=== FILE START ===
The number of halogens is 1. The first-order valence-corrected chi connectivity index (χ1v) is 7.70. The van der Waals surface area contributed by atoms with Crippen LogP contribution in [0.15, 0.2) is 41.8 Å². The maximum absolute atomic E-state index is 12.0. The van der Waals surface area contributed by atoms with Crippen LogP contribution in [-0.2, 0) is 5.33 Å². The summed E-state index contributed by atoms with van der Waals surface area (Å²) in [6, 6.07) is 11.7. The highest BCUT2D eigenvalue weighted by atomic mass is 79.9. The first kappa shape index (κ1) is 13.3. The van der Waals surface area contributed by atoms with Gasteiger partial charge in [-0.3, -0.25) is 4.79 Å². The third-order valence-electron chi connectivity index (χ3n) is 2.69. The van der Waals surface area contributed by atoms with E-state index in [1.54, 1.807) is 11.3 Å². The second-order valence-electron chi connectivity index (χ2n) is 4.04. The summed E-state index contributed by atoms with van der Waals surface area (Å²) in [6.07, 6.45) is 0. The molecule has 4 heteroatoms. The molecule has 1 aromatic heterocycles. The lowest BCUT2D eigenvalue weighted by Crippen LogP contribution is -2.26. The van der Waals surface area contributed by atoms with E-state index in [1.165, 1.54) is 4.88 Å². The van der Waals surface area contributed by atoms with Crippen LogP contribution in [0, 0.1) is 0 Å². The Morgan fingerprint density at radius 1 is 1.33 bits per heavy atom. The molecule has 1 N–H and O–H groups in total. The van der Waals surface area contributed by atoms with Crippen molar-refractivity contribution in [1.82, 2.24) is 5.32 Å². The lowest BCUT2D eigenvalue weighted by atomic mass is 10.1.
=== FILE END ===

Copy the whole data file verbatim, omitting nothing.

The number of halogens is 1. The first-order valence-corrected chi connectivity index (χ1v) is 7.70. The van der Waals surface area contributed by atoms with Crippen LogP contribution in [0.15, 0.2) is 41.8 Å². The maximum absolute atomic E-state index is 12.0. The van der Waals surface area contributed by atoms with Crippen LogP contribution in [-0.2, 0) is 5.33 Å². The summed E-state index contributed by atoms with van der Waals surface area (Å²) in [6, 6.07) is 11.7. The highest BCUT2D eigenvalue weighted by atomic mass is 79.9. The first kappa shape index (κ1) is 13.3. The van der Waals surface area contributed by atoms with Gasteiger partial charge in [-0.3, -0.25) is 4.79 Å². The third-order valence-electron chi connectivity index (χ3n) is 2.69. The van der Waals surface area contributed by atoms with E-state index in [1.54, 1.807) is 11.3 Å². The second-order valence-electron chi connectivity index (χ2n) is 4.04. The summed E-state index contributed by atoms with van der Waals surface area (Å²) in [6.07, 6.45) is 0. The molecule has 4 heteroatoms. The molecule has 1 aromatic heterocycles. The lowest BCUT2D eigenvalue weighted by Crippen LogP contribution is -2.26. The van der Waals surface area contributed by atoms with E-state index in [1.165, 1.54) is 4.88 Å². The van der Waals surface area contributed by atoms with Crippen LogP contribution in [0, 0.1) is 0 Å². The Morgan fingerprint density at radius 1 is 1.33 bits per heavy atom. The molecule has 1 N–H and O–H groups in total. The van der Waals surface area contributed by atoms with Crippen molar-refractivity contribution in [1.82, 2.24) is 5.32 Å². The lowest BCUT2D eigenvalue weighted by atomic mass is 10.1.